As an employer of half a million people in the UK in a wide range of occupations, the HE sector continues to evolve its employment practices and balance the needs of students, funders and staff.
Balancing these obligations is no mean feat against a complex and challenging economic, social and technological backdrop. The Universities and Colleges Employers’ Association (UCEA)’s latest report, “Flexible and Fair: Improving employment approaches for staff on variable hours and fixed-term contracts” throws some fresh light on the active steps HE employers are taking.
Supporting the workforce through change
The report is the result of a year-long project working with an employer steering group drawn from a range of HE institutions. The examination of practices undertaken shows in particular how HE institutions are seeking to provide support to their casual and fixed-term employees and focus on better workforce planning. It looks at both how they support fixed-term lecturers throughout their employment, attending to both the employee and the student experience, and their use of alternatives to “zero hour contracts” to improve certainty for casual employees.
A key component of the report is the eight HE institution case studies examining the institutions’ approaches to using variable or fixed-term employment contracts. The case studies highlight the significant improvements that HE institutions are making in workforce planning, including better engagement with managers and more scrutiny of how fixed-term and casual contracts are being used. This report and the accompanying case studies offer a deep dive into two areas of employment practice which have been the subject of scrutiny and concern in recent years, with a view to identifying positive approaches to balance the needs of institutions and their staff.
Variable hours contracts can offer an alternative to zero hours contracts by providing staff with a fixed minimum number of hours that provide stability to those employees for whom this is important. Fluctuations in demand for these staff can be managed through additional hourly-paid work. Such arrangements may differ in their exact specification and in some cases might change the administrative burden, however the case studies show that this approach is not only possible but can provide returns in terms of employee engagement, improved employment relations and increased staff morale. The case study findings provide a straightforward set of considerations for managers in HEIs to consider and could form the basis of engagement with local trade union representatives.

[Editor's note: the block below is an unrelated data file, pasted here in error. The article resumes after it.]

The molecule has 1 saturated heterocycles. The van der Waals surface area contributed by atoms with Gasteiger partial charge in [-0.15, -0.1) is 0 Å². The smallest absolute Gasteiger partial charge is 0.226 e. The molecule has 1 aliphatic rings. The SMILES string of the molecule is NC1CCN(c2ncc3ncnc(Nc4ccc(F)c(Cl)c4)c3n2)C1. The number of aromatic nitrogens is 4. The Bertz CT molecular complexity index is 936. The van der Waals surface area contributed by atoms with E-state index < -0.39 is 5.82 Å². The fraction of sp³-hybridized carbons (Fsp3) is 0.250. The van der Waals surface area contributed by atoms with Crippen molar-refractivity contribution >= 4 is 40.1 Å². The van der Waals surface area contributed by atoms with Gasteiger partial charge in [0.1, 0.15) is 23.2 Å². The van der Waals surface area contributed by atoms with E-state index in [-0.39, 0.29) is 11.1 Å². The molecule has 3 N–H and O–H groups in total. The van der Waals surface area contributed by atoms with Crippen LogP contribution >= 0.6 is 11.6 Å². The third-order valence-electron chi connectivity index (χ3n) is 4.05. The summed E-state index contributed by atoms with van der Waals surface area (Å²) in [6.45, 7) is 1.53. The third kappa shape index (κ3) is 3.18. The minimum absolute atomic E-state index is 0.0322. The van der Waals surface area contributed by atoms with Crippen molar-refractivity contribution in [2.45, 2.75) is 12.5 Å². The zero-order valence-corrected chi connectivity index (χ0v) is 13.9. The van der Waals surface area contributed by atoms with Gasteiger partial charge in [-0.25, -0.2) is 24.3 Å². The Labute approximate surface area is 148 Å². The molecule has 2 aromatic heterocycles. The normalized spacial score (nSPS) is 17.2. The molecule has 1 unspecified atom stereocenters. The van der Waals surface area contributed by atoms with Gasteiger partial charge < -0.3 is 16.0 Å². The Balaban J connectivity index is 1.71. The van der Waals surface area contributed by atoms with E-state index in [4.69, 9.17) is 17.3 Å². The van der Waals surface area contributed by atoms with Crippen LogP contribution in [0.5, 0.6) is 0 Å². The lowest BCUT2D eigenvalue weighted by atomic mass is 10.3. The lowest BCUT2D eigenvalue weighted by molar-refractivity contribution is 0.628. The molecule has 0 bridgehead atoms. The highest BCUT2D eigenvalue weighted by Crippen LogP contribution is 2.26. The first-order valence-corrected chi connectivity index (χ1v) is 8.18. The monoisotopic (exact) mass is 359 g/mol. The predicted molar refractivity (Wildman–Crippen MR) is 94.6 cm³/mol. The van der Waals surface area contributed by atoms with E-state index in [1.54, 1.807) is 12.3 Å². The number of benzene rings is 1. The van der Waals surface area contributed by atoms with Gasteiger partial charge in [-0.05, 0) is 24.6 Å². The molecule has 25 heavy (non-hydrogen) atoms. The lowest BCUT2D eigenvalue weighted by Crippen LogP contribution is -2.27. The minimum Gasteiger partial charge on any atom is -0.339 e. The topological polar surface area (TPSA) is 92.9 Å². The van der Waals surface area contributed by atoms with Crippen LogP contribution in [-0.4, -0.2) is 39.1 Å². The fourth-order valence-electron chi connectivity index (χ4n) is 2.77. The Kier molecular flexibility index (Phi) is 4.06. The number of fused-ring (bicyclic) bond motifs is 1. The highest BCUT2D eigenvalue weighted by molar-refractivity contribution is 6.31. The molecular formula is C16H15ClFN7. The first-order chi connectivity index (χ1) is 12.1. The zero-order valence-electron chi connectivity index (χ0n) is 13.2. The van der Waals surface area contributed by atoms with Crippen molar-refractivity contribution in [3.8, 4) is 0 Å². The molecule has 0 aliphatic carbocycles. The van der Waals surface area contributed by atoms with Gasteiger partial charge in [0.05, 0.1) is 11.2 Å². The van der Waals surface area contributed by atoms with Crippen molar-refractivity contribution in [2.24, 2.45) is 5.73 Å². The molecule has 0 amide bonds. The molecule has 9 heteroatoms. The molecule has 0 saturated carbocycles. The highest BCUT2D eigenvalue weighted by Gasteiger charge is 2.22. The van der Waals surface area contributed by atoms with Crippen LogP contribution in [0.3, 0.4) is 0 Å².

Helping staff across the sector
The increase in teaching-focused staff in UK HE institutions is generally explained as a response to increasing year-to-year fluctuations, a greater demand for external practitioner expertise and insight, better labelling of contracts within the statistics, and greater opportunities for postgraduates and postdoctoral researchers to contribute to teaching and learning. While HE institutions of course focus on what is beneficial to students, the case studies presented highlight the importance of a focus on employees, through integrating staff into the academic environment, rewarding them appropriately and supporting their professional development. The report provides a “back to basics” framework of considerations for academic managers. It recognises the diversity of the sector and that HE institutions take a range of approaches to a given set of issues, but intends that the framework can be adjusted to meet institutional needs or complement existing similar materials.
Chair of the steering group and UCEA board member Frances Dow said:
While casual and fixed-term contractual arrangements will always be a feature in any workforce, employment practices related to non-standard contracts have come under considerable scrutiny in higher education. Many HE institutions, including those we looked at, have responded by reviewing and evolving their approaches to employing staff on casual and hourly-paid arrangements, often in discussion with their local trade union representatives. This report provides the sector with a valuable resource that we believe will assist with improving the employment deal for casual staff and help managers in particular consider the ways they are supporting the valued individuals who deliver teaching on a fixed-term basis.